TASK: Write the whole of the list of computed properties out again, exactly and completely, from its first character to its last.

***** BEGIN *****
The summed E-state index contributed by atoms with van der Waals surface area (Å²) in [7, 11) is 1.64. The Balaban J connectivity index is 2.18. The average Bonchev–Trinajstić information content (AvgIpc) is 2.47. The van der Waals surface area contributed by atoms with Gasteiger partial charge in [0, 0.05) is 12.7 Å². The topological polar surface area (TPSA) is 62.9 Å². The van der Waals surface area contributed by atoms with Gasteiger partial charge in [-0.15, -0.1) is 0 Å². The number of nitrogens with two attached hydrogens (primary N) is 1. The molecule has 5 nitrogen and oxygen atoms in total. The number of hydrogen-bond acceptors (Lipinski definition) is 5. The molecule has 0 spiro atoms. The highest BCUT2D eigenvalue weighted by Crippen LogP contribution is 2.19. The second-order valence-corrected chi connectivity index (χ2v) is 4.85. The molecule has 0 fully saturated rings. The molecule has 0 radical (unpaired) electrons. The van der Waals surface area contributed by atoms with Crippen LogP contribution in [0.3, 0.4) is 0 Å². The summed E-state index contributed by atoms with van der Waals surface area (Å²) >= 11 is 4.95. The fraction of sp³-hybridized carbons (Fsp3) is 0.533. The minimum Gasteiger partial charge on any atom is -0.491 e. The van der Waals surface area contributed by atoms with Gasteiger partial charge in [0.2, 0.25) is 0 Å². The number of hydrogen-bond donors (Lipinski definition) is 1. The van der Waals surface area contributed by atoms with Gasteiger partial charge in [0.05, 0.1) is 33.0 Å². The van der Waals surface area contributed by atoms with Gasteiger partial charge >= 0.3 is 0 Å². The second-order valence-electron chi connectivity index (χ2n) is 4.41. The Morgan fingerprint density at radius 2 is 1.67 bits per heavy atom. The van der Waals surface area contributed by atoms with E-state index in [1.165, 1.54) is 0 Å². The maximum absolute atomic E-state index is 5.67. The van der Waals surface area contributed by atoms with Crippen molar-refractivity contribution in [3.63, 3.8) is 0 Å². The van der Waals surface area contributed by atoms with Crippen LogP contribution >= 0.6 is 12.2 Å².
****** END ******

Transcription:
The summed E-state index contributed by atoms with van der Waals surface area (Å²) in [7, 11) is 1.64. The Balaban J connectivity index is 2.18. The average Bonchev–Trinajstić information content (AvgIpc) is 2.47. The van der Waals surface area contributed by atoms with Gasteiger partial charge in [0, 0.05) is 12.7 Å². The topological polar surface area (TPSA) is 62.9 Å². The van der Waals surface area contributed by atoms with Gasteiger partial charge in [-0.15, -0.1) is 0 Å². The number of nitrogens with two attached hydrogens (primary N) is 1. The molecule has 5 nitrogen and oxygen atoms in total. The number of hydrogen-bond acceptors (Lipinski definition) is 5. The molecule has 0 spiro atoms. The highest BCUT2D eigenvalue weighted by Crippen LogP contribution is 2.19. The second-order valence-corrected chi connectivity index (χ2v) is 4.85. The molecule has 0 fully saturated rings. The molecule has 0 radical (unpaired) electrons. The van der Waals surface area contributed by atoms with Crippen LogP contribution in [0.3, 0.4) is 0 Å². The summed E-state index contributed by atoms with van der Waals surface area (Å²) >= 11 is 4.95. The fraction of sp³-hybridized carbons (Fsp3) is 0.533. The minimum Gasteiger partial charge on any atom is -0.491 e. The van der Waals surface area contributed by atoms with Gasteiger partial charge in [0.2, 0.25) is 0 Å². The number of hydrogen-bond donors (Lipinski definition) is 1. The van der Waals surface area contributed by atoms with Gasteiger partial charge in [0.05, 0.1) is 33.0 Å². The van der Waals surface area contributed by atoms with Gasteiger partial charge >= 0.3 is 0 Å². The second-order valence-electron chi connectivity index (χ2n) is 4.41. The Morgan fingerprint density at radius 2 is 1.67 bits per heavy atom. The van der Waals surface area contributed by atoms with E-state index in [1.165, 1.54) is 0 Å². The maximum absolute atomic E-state index is 5.67. The van der Waals surface area contributed by atoms with Crippen molar-refractivity contribution in [3.63, 3.8) is 0 Å². The van der Waals surface area contributed by atoms with Crippen LogP contribution >= 0.6 is 12.2 Å².